Wednesday, January 28, 2009

Bats, bees, crickets and flowers

Nonea obtusifolia, a member of the borage family. The white 'pustules' on the leaves are normal and not pathological. Picture taken today in the water course in gazelle field.

Husband noticed honeybees today, sipping from rosemary blooms along the snake path. There were also a couple of bats hunting over the north valley trail around dusk. My 13 year old son also noted seeing bats lately.

No surprise that the tortoise had moved on. There was just a compressed dimple in the grass where he'd been and he'd obviously trundled off somewhere.. I looked briefly around but didn't find.

Blackbirds singing in the pines, stone curlews ululating calls from the direction of the bat cave and beyond, both just at nightfall. We had sat for a while to watch and listen. A Eurasian sparrowhawk had made a few passes over the valley and husband was waiting for a chance to photograph it at closer range but we soon lost enough light for that project, and simply enjoyed listening to the birds.. and spotting those bats. Eurasian jays about in the almonds again, several pairs of laughing doves at crumb corner, feral pigeons and hooded crows also aloft.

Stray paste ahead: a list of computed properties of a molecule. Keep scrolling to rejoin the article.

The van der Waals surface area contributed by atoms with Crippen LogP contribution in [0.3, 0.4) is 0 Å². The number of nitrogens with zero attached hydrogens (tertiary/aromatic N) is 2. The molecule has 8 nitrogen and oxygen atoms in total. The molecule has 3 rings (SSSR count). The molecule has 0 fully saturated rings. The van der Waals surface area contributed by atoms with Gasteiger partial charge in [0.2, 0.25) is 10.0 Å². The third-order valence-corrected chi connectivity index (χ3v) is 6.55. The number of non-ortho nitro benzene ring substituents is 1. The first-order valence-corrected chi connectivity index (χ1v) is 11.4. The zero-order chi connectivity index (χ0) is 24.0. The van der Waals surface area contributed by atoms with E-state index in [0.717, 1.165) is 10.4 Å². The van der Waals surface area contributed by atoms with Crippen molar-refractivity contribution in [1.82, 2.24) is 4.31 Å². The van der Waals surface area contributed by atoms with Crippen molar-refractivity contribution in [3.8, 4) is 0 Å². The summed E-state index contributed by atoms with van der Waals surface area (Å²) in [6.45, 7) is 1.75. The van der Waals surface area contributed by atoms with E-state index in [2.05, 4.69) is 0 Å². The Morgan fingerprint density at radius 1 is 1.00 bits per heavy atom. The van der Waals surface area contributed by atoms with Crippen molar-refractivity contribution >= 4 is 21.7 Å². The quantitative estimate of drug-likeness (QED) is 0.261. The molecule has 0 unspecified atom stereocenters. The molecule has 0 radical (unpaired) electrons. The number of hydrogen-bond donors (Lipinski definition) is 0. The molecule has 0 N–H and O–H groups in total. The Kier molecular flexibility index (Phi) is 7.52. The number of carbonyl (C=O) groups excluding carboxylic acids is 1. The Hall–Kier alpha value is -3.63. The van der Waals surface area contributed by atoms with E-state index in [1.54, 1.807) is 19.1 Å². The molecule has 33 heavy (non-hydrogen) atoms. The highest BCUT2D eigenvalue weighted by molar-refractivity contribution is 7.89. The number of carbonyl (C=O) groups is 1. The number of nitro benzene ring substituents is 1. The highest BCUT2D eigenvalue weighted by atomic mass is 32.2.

Gazelle field is beginning to bloom. We saw a few tiny bright orange composite flowers as well as a simple 5? petalled small purple job, both of which we'd noticed last season. That's another two species pronounced 'safe' from fire damage. One more, a beautiful blue member of the borage family growing down in the side of the water channel near the almonds & hawthorn, also noticed it last season also not far from this location. Pic above.

Heading home we heard crickets stridulating, so they're back in action too.. there's a definite feeling of spring now!

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